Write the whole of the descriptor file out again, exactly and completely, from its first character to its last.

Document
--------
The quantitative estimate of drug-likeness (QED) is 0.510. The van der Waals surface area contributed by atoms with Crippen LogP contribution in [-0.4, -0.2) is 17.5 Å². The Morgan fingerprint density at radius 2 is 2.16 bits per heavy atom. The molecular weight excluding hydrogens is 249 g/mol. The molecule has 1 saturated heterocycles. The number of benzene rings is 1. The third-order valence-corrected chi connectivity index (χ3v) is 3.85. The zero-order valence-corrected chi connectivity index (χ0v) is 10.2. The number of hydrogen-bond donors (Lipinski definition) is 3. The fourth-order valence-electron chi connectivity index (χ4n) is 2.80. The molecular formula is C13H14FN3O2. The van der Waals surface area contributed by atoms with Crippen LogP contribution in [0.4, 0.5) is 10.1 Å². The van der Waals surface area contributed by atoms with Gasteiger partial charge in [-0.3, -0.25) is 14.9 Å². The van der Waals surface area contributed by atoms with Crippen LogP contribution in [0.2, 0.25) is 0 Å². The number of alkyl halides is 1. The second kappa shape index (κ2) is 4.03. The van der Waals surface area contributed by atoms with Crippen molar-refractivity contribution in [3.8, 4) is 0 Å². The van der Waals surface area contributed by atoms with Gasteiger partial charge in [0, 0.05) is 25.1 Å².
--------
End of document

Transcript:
The quantitative estimate of drug-likeness (QED) is 0.510. The van der Waals surface area contributed by atoms with Crippen LogP contribution in [-0.4, -0.2) is 17.5 Å². The Morgan fingerprint density at radius 2 is 2.16 bits per heavy atom. The molecular weight excluding hydrogens is 249 g/mol. The molecule has 1 saturated heterocycles. The number of benzene rings is 1. The third-order valence-corrected chi connectivity index (χ3v) is 3.85. The zero-order valence-corrected chi connectivity index (χ0v) is 10.2. The number of hydrogen-bond donors (Lipinski definition) is 3. The fourth-order valence-electron chi connectivity index (χ4n) is 2.80. The molecular formula is C13H14FN3O2. The van der Waals surface area contributed by atoms with Crippen LogP contribution in [0.4, 0.5) is 10.1 Å². The van der Waals surface area contributed by atoms with Gasteiger partial charge in [-0.3, -0.25) is 14.9 Å². The van der Waals surface area contributed by atoms with Crippen LogP contribution in [0.2, 0.25) is 0 Å². The number of alkyl halides is 1. The second kappa shape index (κ2) is 4.03. The van der Waals surface area contributed by atoms with Crippen molar-refractivity contribution in [3.8, 4) is 0 Å². The van der Waals surface area contributed by atoms with Gasteiger partial charge in [0, 0.05) is 25.1 Å².